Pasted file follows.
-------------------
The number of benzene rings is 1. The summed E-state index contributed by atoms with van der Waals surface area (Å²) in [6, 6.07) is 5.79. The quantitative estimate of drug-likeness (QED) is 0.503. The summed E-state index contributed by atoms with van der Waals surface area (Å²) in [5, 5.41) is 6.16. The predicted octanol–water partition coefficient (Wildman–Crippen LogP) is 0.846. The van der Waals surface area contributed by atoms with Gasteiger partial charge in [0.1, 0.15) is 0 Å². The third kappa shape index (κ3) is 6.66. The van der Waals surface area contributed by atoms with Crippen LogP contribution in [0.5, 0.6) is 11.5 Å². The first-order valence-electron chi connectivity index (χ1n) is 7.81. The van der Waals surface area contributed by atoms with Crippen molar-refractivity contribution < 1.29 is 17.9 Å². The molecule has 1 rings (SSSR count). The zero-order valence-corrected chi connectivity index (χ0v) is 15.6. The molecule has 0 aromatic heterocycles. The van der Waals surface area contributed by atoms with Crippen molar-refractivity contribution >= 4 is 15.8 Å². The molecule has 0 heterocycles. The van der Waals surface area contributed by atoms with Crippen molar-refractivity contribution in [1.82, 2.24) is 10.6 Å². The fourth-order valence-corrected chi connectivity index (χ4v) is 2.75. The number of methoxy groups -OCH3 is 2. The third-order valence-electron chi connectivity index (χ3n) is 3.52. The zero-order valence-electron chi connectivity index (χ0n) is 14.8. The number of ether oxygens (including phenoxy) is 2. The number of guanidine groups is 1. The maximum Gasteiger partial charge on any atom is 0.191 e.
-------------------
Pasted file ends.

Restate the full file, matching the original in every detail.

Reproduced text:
The number of benzene rings is 1. The summed E-state index contributed by atoms with van der Waals surface area (Å²) in [6, 6.07) is 5.79. The quantitative estimate of drug-likeness (QED) is 0.503. The summed E-state index contributed by atoms with van der Waals surface area (Å²) in [5, 5.41) is 6.16. The predicted octanol–water partition coefficient (Wildman–Crippen LogP) is 0.846. The van der Waals surface area contributed by atoms with Gasteiger partial charge in [0.1, 0.15) is 0 Å². The third kappa shape index (κ3) is 6.66. The van der Waals surface area contributed by atoms with Crippen LogP contribution in [0.5, 0.6) is 11.5 Å². The first-order valence-electron chi connectivity index (χ1n) is 7.81. The van der Waals surface area contributed by atoms with Crippen molar-refractivity contribution < 1.29 is 17.9 Å². The molecule has 1 rings (SSSR count). The zero-order valence-corrected chi connectivity index (χ0v) is 15.6. The molecule has 0 aromatic heterocycles. The van der Waals surface area contributed by atoms with Crippen molar-refractivity contribution >= 4 is 15.8 Å². The molecule has 0 heterocycles. The van der Waals surface area contributed by atoms with Crippen molar-refractivity contribution in [1.82, 2.24) is 10.6 Å². The fourth-order valence-corrected chi connectivity index (χ4v) is 2.75. The number of methoxy groups -OCH3 is 2. The third-order valence-electron chi connectivity index (χ3n) is 3.52. The zero-order valence-electron chi connectivity index (χ0n) is 14.8. The number of ether oxygens (including phenoxy) is 2. The number of guanidine groups is 1. The maximum Gasteiger partial charge on any atom is 0.191 e.